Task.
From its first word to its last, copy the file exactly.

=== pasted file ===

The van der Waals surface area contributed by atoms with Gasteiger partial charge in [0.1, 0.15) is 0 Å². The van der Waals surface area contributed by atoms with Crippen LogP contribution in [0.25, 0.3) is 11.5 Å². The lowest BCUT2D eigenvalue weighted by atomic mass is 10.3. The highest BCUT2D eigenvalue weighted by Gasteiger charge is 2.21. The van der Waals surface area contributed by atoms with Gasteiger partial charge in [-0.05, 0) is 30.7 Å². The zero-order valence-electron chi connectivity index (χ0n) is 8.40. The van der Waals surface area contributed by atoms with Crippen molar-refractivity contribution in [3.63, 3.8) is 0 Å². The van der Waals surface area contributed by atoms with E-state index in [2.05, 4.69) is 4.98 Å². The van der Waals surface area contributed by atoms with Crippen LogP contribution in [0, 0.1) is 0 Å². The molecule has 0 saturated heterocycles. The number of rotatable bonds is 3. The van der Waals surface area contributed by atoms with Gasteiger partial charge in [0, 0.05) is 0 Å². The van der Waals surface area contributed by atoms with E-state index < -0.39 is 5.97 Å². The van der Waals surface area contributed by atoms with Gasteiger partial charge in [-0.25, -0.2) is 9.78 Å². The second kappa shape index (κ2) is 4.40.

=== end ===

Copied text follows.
The van der Waals surface area contributed by atoms with Gasteiger partial charge in [0.1, 0.15) is 0 Å². The van der Waals surface area contributed by atoms with Crippen LogP contribution in [0.25, 0.3) is 11.5 Å². The lowest BCUT2D eigenvalue weighted by atomic mass is 10.3. The highest BCUT2D eigenvalue weighted by Gasteiger charge is 2.21. The van der Waals surface area contributed by atoms with Gasteiger partial charge in [-0.05, 0) is 30.7 Å². The zero-order valence-electron chi connectivity index (χ0n) is 8.40. The van der Waals surface area contributed by atoms with Crippen molar-refractivity contribution in [3.63, 3.8) is 0 Å². The van der Waals surface area contributed by atoms with E-state index in [2.05, 4.69) is 4.98 Å². The van der Waals surface area contributed by atoms with Crippen LogP contribution in [0, 0.1) is 0 Å². The molecule has 0 saturated heterocycles. The number of rotatable bonds is 3. The van der Waals surface area contributed by atoms with Gasteiger partial charge in [0, 0.05) is 0 Å². The van der Waals surface area contributed by atoms with E-state index < -0.39 is 5.97 Å². The van der Waals surface area contributed by atoms with Gasteiger partial charge in [-0.25, -0.2) is 9.78 Å². The second kappa shape index (κ2) is 4.40.